The Effectiveness of New Power Generation and Energy Demand Reduction to Achieve Greenhouse Gas Reduction Goals in Building Area
Since the massive power outages that hit across the nation in September 2011, a growing imbalance between energy supply and demand has led to a severe backup power shortage. To overcome the energy crisis which is annually repeated, a policy change for deriving energy supply from renewable energy sources and a demand reduction strategy has become essential. Buildings account for 18% of total energy consumption and have great potential for energy efficiency improvements; it is an area considered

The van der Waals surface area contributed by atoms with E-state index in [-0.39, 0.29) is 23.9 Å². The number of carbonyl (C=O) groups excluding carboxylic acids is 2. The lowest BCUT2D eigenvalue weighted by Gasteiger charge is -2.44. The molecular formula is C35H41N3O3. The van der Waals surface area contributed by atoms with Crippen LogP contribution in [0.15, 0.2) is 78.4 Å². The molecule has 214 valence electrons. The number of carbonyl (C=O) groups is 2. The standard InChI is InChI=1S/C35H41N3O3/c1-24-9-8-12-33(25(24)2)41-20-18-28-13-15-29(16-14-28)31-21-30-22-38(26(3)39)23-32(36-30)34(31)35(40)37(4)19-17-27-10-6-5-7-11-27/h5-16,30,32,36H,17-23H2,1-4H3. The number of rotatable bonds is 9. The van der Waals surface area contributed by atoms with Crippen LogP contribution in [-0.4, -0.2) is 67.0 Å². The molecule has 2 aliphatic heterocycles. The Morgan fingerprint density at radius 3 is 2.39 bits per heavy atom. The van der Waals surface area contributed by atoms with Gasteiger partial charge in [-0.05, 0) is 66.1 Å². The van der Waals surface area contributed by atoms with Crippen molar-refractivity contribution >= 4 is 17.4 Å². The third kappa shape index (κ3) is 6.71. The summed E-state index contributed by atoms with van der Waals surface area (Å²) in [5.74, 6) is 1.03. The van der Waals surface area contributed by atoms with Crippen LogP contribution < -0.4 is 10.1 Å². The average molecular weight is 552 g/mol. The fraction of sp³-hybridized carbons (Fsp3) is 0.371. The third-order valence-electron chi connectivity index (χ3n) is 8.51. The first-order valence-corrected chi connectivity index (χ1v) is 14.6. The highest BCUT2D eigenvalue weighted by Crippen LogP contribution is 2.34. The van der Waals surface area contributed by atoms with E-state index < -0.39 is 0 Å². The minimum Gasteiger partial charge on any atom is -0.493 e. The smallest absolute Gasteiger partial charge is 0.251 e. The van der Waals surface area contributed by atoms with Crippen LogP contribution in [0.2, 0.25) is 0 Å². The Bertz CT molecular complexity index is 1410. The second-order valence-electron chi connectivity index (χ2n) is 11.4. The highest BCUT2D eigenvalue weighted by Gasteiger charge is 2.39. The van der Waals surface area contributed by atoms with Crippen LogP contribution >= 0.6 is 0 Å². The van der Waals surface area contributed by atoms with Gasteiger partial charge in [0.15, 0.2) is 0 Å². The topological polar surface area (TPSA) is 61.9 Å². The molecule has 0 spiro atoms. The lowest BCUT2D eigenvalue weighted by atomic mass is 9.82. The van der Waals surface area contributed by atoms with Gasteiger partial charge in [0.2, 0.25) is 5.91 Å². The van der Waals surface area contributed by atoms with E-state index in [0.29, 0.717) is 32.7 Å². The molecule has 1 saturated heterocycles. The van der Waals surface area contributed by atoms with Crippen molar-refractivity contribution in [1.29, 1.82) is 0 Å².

... an area considered to be a highly effective target for reducing energy demand by improving buildings' energy efficiency. In this regard, retrofitting buildings to promoting environmental conservation and energy reduction through the reuse of existing buildings can be very effective and essential for reducing maintenance costs and increasing economic output through energy savings. In this study, we compared the energy reduction efficiency of national power energy consumption by unit production volume based on thermal power generation, renewable energy power generation, and initial and operating costs for a building retrofit. The unit production was found to be 13,181GWh/trillion won for bituminous coal-fired power generation, and 5,395GWh/trillion won for LNG power generation, implying that LNG power generation seemed to be disadvantageous in terms of unit production compared to bituminous coal-fired power generation, which was attributable to a difference in unit production price. The unit production from green retrofitting increased to 38,121GWh/trillion won due to the reduced energy consumption and benefits of greenhouse gas reduction costs. Renewable energy producing no greenhouse gas emissions during power generation and showed the highest unit production of 75,638GWh/trillion won, about 5.74 times more effective than bituminous coal-fired power generation.